Note: You must use a reasonably efficient approach that quickly works up to n==9, which will return a 12-digit answer! In particular, this means you cannot just edit isPrime. Hint: you may need to generate only Carol numbers, and then test those as you go for primality (and you may need to think about that hint for a while for it to make sense!).

  9. nthSmithNumber(n)
    Write the function nthSmithNumber that takes a non-negative int n and returns the nth Smith number, where a Smith number is a composite (non-prime) the sum of whose digits are the sum of the digits of its prime factors (excluding 1). Note that if a prime number divides the Smith number multiple times, its digit sum is counted that many times. For example, 4 equals 2**2, so the prime factor 2 is counted twice, thus making 4 a Smith Number.

  10. hasConsecutiveDigits(n)
    Write the function hasConsecutiveDigits(n) that takes a possibly- negative int value n and returns True if that number contains two consecutive digits that are the same, and False otherwise.

  11. mostFrequentDigit(n)
    Write the function mostFrequentDigit(n), that takes a possibly-negative integer n and returns the digit from 0 to 9 that occurs most frequently in it, with ties going to the smaller digit.

  12. nthAdditivePrime(n)
    Write the function nthAdditivePrime(n) that takes a non-negative int n and returns the nth Additive Prime, which is a prime number such that the sum of its digits is also prime. For example, 113 is prime and 1+1+3==5 and 5 is also prime, so 113 is an Additive Prime.

  13. nthPerfectNumber(n)
    Write the function nthPerfectNumber(n) that takes a non-negative integer n and returns the nth perfect number, starting at n=0, where a number is perfect if it is the sum of its positive divisors less than itself. For example, 6 is perfect because 6 = 1 + 2 + 3. Also, 28 is perfect because 28 = 1 + 2 + 4 + 7 + 14. The next one is 496, then 8128. For full credit, you need to use a faster version, which uses the same observation that sped up isPrime, so that you only have to search for factors up to the square root of n.

  14. Happy Primes
    Background: read the first paragraph from the Wikipedia page on happy numbers. After some thought, we see that no matter what number we start with, when we keep replacing the number by the sum of the squares of its digits, we'll always either arrive at 4 (unhappy) or at 1 (happy). With that in mind, we want to write the function nthHappyNumber(n). However, to write that function, we'll first need to write isHappyNumber(n) (right?). And to write that function, we'll first need to write sumOfSquaresOfDigits(n). And that's top-down design! Here we go....

    Note: the autograder will grade each of the following functions, so they are required. However, they also are here specifically because they are just the right helper functions to make nthHappyNumber(n) easier to write!

    1. sumOfSquaresOfDigits(n)
      Write the function sumOfSquaresOfDigits(n) which takes a non-negative integer and returns the sum of the squares of its digits. Here are some test assertions for you (note that in the starter file, instead of assert, these use assertEqual):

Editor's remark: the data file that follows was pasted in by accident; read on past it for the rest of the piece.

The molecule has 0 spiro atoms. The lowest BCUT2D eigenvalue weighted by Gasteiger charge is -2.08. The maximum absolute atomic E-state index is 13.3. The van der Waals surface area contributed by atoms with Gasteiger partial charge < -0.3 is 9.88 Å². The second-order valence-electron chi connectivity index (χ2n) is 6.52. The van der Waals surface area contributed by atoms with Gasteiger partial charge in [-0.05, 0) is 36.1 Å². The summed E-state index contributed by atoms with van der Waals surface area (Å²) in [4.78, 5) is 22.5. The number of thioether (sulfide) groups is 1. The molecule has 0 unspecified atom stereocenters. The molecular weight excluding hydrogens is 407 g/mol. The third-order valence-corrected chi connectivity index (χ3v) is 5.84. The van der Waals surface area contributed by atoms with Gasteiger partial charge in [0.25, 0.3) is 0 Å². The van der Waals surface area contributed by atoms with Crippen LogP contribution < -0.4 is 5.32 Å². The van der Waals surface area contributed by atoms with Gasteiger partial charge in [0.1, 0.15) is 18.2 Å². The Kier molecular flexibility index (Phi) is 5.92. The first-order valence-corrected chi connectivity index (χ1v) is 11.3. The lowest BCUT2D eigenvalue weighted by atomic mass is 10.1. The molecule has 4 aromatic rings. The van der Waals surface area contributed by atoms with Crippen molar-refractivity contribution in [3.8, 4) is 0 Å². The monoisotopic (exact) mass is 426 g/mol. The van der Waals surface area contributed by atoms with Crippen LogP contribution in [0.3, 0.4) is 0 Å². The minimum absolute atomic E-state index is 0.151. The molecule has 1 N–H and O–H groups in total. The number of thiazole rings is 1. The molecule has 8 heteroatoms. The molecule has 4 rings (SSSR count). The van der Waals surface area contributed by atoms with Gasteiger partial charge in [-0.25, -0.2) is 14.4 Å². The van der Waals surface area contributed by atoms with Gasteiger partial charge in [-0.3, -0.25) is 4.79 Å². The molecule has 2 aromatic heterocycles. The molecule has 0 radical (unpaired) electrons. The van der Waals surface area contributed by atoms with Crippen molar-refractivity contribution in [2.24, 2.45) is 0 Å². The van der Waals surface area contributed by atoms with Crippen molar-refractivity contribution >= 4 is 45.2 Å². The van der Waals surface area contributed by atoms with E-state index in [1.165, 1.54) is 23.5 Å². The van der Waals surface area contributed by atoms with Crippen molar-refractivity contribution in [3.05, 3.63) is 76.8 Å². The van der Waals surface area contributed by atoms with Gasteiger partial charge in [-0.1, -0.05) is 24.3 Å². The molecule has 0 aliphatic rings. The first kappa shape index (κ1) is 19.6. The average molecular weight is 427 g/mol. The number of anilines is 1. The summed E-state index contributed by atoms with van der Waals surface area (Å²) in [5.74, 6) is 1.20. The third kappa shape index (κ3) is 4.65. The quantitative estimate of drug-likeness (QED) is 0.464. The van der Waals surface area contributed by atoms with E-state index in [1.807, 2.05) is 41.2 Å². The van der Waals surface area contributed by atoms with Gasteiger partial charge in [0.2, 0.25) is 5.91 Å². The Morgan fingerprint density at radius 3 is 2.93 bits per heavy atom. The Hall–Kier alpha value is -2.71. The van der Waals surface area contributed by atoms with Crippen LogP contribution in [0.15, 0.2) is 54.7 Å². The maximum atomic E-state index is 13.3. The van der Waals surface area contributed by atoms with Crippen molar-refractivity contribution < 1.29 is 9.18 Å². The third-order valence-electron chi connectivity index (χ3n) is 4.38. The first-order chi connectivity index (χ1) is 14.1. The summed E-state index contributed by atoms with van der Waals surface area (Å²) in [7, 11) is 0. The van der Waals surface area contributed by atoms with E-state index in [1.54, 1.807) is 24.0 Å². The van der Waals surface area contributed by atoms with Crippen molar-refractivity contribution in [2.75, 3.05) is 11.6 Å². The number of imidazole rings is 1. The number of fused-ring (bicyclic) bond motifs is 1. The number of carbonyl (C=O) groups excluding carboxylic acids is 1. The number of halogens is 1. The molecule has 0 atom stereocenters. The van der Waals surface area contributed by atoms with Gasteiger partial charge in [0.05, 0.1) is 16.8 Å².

assert(sumOfSquaresOfDigits(5) == 25)   # 5**2 = 25
      assert(sumOfSquaresOfDigits(12) == 5)   # 1**2 + 2**2 = 1+4 = 5
      assert(sumOfSquaresOfDigits(234) == 29) # 2**2 + 3**2 + 4**2 = 4 + 9 + 16 = 29
    2. isHappyNumber(n)
      Write the function isHappyNumber(n) which takes a possibly-negative integer and returns True if it is happy and False otherwise. Note that all numbers less than 1 are not happy. Here are some test assertions for you:
      assert(isHappyNumber(-7) == False)
      assert(isHappyNumber(1) == True)
      assert(isHappyNumber(2) == False)
      assert(isHappyNumber(97) == True)
      assert(isHappyNumber(98) == False)
      assert(isHappyNumber(404) == True)
      assert(isHappyNumber(405) == False)
    3. nthHappyNumber(n)
      Write the function nthHappyNumber(n) which takes a non-negative integer and returns the nth happy number (where the 0th happy number is 1). Here are some test assertions for you:
      assert(nthHappyNumber(0) == 1)
      assert(nthHappyNumber(1) == 7)
      assert(nthHappyNumber(2) == 10)
      assert(nthHappyNumber(3) == 13)
      assert(nthHappyNumber(4) == 19)
      assert(nthHappyNumber(5) == 23)
      assert(nthHappyNumber(6) == 28)
      assert(nthHappyNumber(7) == 31)
    4. nthHappyPrime(n)
      A happy prime is a number that is both happy and prime. Write the function nthHappyPrime(n) which takes a non-negative integer and returns the nth happy prime number (where the 0th happy prime number is 7).

  15. isSemiPrime(n)
    Write the function isSemiPrime(n) that takes an arbitrary value (perhaps not even an int) and returns True if it is a semi-prime, and False otherwise. You can read about semi-primes here.

  16. Counting Primes
    Write the 4 functions describes in the Counting Primes section from here.

  17. And More!
    You can find even more loops-and-conditional problems here.